Wildfire Stories: Framing a Complicated Relationship

by Sabine Wilke
Arcadia, Summer 2016, no. 7
Arcadia Collection:
Disaster Histories

While environmental histories of landscape transformation, particularly stories about the reclamation of land from water, or straightening and controlling rivers, are often told in terms of conquest and its unintended consequences (see Blackbourn), fighting catastrophic wildfires are frequently framed as reports from the battlefield, as catastrophic disaster stories (see Pyne, 1997, esp. the chapter on “Fire and Water: A Fire History of the Northwest”) or as Sisyphean tasks especially with respect to the building and rebuilding that accompanies these events (see Mauch).

Map illustrating the 2014 summer’s fires in the Methow Valley

In 2014 and 2015, Methow Valley in the northeastern part of the US state of Washington experienced the largest wildfires in the state’s history, where 420 square miles burned, 239 homes were lost, 246 units of equipment were used on the fire, 3,142 people were working on the fires at one point in time, and altogether 69.4 million US dollars were spent on fire suppression. The narrative and rhetorical framing of these two catastrophic events in the local media, the Methow Valley News, complicated this trope by retelling the story as a Trial by Fire, i.e., a challenge that can be overcome and one that even inspired poetry and stories of resilience and generous acts of community involvement. These narratives drew on generic conventions from the repertoire of Western culture, ranging from tragedy and tales of heroic characters, to family stories and ironic tales that humanize the Fire.

Fire near Winthrop, WA

To the close observer of an extended wildfire season who lived through thick smoke, red sunsets, roaring Blackhawks overhead, and, eventually, the sight of DC-10s dumping retardants on people’s homes, the scenic aspect of the nature show did not go unnoticed. Nature put on quite the performance, lighting up the night sky and creating aesthetically pleasing cloud plumes that blended in with the sublime image of a blue summer sky. To further explore striking images of sublime wildfire scenes, I recommend looking at the photos in “The Terrible Aesthetics of Wildfire I and II” listed in the links below.

An air tanker drops retardant

The rhetorical model for retelling this nature scene in the local media was the metaphor of the capricious monster. As Don Nelson, the editor of the Methow Valley News put it in his editorial for Trial by Fire: The Methow Valley’s Summer of Disaster: “The Fire. With a capital ‘F,’ because it had first and middle names—Carlton Complex—as if it had assumed a quasi-human identity” (p. 6). Nature’s dramatic and unruly agency was reframed in human terms as the actions of a petulant child, a raging bully, or maybe a wild deviant that had to be contained, an aspect also explored in an exhibit on “The Art of Wildfire” at the local art gallery in April 2015.

The stories of firefighters and ordinary citizens battling the fire and saving homes, on the other hand, tended to follow the rhetoric of war heroism, using the patterns of classical tragedy and focusing on the larger-than-life efforts of defeat and/or tragic loss, a dimension explored in a recent novel by Mary Pauline Lowry that adds a gender aspect to the tale of male heroism. People were “standing their ground,” iconic figures were “claimed by the fire,” neighbors experienced “a never-ending night” and their summer was “turning hellish.”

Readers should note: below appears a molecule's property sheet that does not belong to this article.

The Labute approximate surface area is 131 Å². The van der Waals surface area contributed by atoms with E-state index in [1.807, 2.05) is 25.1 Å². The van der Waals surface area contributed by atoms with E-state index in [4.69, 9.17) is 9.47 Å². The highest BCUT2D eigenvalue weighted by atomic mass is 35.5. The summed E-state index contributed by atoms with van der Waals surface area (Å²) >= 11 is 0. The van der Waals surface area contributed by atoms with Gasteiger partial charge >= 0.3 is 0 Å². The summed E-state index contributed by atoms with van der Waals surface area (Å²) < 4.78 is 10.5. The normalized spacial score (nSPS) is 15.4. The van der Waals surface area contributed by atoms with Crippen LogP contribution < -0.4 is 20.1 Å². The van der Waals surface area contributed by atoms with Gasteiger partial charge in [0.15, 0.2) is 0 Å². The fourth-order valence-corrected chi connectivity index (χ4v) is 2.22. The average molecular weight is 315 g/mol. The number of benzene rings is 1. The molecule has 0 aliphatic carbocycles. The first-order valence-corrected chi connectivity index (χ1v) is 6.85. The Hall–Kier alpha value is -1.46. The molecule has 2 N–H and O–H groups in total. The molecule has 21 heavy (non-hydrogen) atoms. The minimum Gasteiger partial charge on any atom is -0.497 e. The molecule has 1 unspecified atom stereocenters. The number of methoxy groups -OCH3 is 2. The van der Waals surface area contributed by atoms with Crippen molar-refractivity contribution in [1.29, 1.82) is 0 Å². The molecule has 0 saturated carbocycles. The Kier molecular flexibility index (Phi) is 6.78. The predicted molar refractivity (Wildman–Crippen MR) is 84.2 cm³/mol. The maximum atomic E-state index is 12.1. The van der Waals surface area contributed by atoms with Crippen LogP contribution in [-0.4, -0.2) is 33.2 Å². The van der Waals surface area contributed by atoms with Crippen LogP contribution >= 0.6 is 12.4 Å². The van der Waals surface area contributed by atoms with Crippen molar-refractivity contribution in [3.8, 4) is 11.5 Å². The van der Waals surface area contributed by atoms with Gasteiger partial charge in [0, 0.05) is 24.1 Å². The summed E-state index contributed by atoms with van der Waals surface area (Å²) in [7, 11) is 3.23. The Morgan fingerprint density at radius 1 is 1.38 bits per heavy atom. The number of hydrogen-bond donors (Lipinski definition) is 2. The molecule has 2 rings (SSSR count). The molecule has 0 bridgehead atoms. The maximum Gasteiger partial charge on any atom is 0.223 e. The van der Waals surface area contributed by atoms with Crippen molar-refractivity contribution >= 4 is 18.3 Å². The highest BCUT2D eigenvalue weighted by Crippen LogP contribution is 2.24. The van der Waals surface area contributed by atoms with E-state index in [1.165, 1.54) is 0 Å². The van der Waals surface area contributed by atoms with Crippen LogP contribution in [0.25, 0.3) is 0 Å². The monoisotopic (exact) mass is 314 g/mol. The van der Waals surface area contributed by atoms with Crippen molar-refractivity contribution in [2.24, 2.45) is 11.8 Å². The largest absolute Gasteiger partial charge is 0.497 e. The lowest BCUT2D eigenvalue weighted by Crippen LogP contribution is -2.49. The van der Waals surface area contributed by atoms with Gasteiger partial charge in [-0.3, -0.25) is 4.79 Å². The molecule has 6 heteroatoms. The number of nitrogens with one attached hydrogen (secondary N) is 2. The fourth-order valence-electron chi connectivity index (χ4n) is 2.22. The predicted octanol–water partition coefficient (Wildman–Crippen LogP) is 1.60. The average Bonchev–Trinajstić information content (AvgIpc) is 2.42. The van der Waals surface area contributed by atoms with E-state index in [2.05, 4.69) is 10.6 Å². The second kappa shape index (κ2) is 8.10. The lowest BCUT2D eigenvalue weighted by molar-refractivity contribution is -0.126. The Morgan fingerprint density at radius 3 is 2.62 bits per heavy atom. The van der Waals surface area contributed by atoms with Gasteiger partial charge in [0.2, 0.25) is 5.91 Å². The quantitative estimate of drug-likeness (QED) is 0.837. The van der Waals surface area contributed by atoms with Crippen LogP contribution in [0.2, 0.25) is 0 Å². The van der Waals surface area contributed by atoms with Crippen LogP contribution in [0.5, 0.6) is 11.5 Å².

Fire on East Chewuch property near Winthrop, WA, July 2015

While some of these stories from a war zone were phoenix-from-the-ashes narratives that emphasized the path to recovery (see Mauch), other coverage in the local media framed them in terms of deep, ambivalent entanglements of nature and culture that come together as a “complicated relationship.” In these news stories, fighting large wildfires in the American West is being reframed as the new normal of a long-term relationship with all its complications, emotional phases, financial ups and downs, lack of conflict management skills, even the memory of sweet moments and private rituals. The Fire becomes part of the West, and, as an unruly child that is contained, makes the family a stronger unit. As our understanding of the causes and effects of wildfires become more complex, our framing of disaster is likewise expanding to accommodate more nuanced and shifting fire stories.

How to cite

Wilke, Sabine. “Wildfire Genres: A Complicated Relationship.” Environment & Society Portal, Arcadia (Summer 2016), no. 7. Rachel Carson Center for Environment and Society. https://doi.org/10.5282/rcc/7423.

ISSN 2199-3408
Environment & Society Portal, Arcadia

Further readings: 
  • Blackbourn, David. The Conquest of Nature: Water, Landscape, and the Making of Modern Germany. New York: W. W. Norton, 2006.
  • Lowry, Mary Pauline. Wildfire. A Novel. New York: Skyhorse Publishing, 2014.
  • Mauch, Christof . “The Double-Faced Nature of the American Dream: Conservation and Destruction in US History.” In Exploring the Green Horizon: Aspects of Environmental History, edited by Amit Bhattacharyya, Nupur Dasgupta, and Rup Kumar Barmann, 58-77. Kolkata/Delhi: Setu Prakushani, 2013.
  • Mauch, Christof. “The Phoenix Syndrome: Natural Catastrophes in American History and Culture.” Journal of History 30 (2014-15): 19-38.
  • Mauch, Christof. “Unruly Paradise—Nature and Culture in Malibu, California.” In: "Unruly Environments,” edited by Siddhartha Krishnan, Christopher L. Pastore, and Samuel Temple, RCC Perspectives, 2015, no. 3, 45–51.
  • Pyne, Stephen J. Fire in America: A Cultural History of Wildland and Rural Fire. Seattle, WA: University of Washington Press, 1997.
  • Pyne, Stephen J. Fire: A Brief History. Seattle, WA: University of Washington Press, 2010.